Scientists spy cosmic waves around black hole
Black holes may actually drag the fabric of space and time around them as they spin, creating waves for cosmic material to surf on, astronomers said on Monday.
This is new evidence that some black holes spin, even as they pull in everything around them, including light. Additional research shows that black holes can twirl material at tremendous speed, as fast as 20,000 miles (33,000 km) per second.
"Gas whipping around the black hole has no choice but to ride that wave," Jon Miller of the Harvard-Smithsonian Center for Astrophysics said. "Albert Einstein predicted this over 80 years ago, and now we are starting to see evidence for it."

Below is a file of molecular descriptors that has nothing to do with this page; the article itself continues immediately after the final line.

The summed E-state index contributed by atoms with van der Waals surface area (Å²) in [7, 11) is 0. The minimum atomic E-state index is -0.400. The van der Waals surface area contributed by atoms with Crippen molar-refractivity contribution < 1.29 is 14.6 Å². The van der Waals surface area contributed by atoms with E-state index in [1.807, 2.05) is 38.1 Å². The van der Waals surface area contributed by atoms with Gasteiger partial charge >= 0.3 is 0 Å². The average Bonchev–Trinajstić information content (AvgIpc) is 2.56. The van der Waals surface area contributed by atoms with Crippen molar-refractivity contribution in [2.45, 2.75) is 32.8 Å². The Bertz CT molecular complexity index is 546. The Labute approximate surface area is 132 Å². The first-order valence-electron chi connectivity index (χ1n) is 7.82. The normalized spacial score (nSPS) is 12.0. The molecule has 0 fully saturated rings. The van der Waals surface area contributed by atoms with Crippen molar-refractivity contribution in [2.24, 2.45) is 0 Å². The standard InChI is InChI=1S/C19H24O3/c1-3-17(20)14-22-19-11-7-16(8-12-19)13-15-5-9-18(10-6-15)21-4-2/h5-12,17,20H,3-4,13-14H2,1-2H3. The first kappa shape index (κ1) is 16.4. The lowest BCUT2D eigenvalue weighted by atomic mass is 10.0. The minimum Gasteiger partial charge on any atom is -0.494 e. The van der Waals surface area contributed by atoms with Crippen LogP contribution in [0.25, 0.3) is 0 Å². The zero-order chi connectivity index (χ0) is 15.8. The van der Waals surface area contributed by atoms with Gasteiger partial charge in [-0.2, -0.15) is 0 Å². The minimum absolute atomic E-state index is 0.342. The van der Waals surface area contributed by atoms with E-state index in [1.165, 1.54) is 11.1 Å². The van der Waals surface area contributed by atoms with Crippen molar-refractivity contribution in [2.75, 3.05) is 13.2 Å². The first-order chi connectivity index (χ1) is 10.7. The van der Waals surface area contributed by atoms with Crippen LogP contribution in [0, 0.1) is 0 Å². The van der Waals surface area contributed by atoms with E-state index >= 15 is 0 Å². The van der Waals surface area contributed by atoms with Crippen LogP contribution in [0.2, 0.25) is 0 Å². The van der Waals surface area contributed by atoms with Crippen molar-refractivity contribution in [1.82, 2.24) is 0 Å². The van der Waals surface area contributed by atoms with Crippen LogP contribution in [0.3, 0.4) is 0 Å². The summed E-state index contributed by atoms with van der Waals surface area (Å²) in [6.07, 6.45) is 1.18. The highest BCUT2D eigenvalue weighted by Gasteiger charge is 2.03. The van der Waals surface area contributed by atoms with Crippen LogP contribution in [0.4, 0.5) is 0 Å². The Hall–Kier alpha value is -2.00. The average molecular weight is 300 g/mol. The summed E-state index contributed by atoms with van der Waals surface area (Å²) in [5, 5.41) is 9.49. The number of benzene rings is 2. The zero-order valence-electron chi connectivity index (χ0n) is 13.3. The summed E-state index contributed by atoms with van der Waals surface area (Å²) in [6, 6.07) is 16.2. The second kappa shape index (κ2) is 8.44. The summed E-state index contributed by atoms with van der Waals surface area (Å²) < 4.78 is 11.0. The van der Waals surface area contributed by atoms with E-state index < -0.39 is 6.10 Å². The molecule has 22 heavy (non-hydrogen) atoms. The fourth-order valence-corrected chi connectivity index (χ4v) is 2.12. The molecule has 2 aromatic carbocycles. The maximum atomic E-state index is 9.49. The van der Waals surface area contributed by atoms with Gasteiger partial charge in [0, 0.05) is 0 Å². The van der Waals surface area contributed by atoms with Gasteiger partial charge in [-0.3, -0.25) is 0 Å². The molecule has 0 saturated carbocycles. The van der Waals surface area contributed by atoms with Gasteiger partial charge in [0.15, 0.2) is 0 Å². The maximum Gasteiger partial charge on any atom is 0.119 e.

Because black holes draw in everything, even light, they themselves are invisible. But astronomers have long studied what happens just outside the black hole, and have found what they call an accretion disk -- a round pancake of material, often made up of material sucked from a nearby star that acts as a black hole's companion and food source.
One characteristic that astronomers watch at the mouth of black holes is the flickering of X-ray light. It would make sense that the flickers would come very fast, since black holes spin so rapidly.
It was more puzzling when the flickering X-rays came more slowly, at as little as one 100th the speed of the fast flickers, Miller told reporters at a meeting of the American Astronomical Society.
Miller and his colleagues theorise that in one black hole system they studied, the slower flickering could be the frequency of a space-time warp. In that case, the flickers, known as quasi-periodic oscillations, could be caused by the fabric of space itself churning around the black hole in a wave.